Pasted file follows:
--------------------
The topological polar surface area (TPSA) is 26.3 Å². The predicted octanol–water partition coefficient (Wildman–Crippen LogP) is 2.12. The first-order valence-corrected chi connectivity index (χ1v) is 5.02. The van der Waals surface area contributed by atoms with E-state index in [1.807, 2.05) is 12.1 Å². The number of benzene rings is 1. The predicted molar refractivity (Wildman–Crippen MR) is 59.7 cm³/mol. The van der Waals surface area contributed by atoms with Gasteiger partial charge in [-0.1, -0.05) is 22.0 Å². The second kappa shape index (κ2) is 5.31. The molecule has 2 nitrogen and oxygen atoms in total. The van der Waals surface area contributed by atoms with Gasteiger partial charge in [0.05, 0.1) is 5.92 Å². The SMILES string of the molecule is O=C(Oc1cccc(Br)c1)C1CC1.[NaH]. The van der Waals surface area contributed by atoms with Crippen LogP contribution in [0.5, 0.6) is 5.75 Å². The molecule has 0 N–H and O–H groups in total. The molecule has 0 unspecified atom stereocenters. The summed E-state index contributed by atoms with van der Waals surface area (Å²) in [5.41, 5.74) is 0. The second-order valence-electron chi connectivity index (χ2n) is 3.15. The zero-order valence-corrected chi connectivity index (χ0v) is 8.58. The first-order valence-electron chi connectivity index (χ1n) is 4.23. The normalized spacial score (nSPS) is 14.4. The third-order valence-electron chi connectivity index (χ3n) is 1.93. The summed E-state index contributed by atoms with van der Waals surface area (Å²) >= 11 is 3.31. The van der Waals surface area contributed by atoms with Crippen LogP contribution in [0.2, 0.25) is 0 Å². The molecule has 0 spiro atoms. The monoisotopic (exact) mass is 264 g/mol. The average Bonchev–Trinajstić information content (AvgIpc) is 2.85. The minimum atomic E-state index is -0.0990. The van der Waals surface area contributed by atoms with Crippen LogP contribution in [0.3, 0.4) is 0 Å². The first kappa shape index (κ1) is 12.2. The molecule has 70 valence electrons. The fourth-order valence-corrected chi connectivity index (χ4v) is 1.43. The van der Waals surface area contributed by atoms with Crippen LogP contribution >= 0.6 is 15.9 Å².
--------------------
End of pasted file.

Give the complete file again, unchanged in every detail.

The topological polar surface area (TPSA) is 26.3 Å². The predicted octanol–water partition coefficient (Wildman–Crippen LogP) is 2.12. The first-order valence-corrected chi connectivity index (χ1v) is 5.02. The van der Waals surface area contributed by atoms with E-state index in [1.807, 2.05) is 12.1 Å². The number of benzene rings is 1. The predicted molar refractivity (Wildman–Crippen MR) is 59.7 cm³/mol. The van der Waals surface area contributed by atoms with Gasteiger partial charge in [-0.1, -0.05) is 22.0 Å². The second kappa shape index (κ2) is 5.31. The molecule has 2 nitrogen and oxygen atoms in total. The van der Waals surface area contributed by atoms with Gasteiger partial charge in [0.05, 0.1) is 5.92 Å². The SMILES string of the molecule is O=C(Oc1cccc(Br)c1)C1CC1.[NaH]. The van der Waals surface area contributed by atoms with Crippen LogP contribution in [0.5, 0.6) is 5.75 Å². The molecule has 0 N–H and O–H groups in total. The molecule has 0 unspecified atom stereocenters. The summed E-state index contributed by atoms with van der Waals surface area (Å²) in [5.41, 5.74) is 0. The second-order valence-electron chi connectivity index (χ2n) is 3.15. The zero-order valence-corrected chi connectivity index (χ0v) is 8.58. The first-order valence-electron chi connectivity index (χ1n) is 4.23. The normalized spacial score (nSPS) is 14.4. The third-order valence-electron chi connectivity index (χ3n) is 1.93. The summed E-state index contributed by atoms with van der Waals surface area (Å²) >= 11 is 3.31. The van der Waals surface area contributed by atoms with Crippen LogP contribution in [0.2, 0.25) is 0 Å². The molecule has 0 spiro atoms. The monoisotopic (exact) mass is 264 g/mol. The average Bonchev–Trinajstić information content (AvgIpc) is 2.85. The minimum atomic E-state index is -0.0990. The van der Waals surface area contributed by atoms with Crippen LogP contribution in [0.3, 0.4) is 0 Å². The first kappa shape index (κ1) is 12.2. The molecule has 70 valence electrons. The fourth-order valence-corrected chi connectivity index (χ4v) is 1.43. The van der Waals surface area contributed by atoms with Crippen LogP contribution >= 0.6 is 15.9 Å².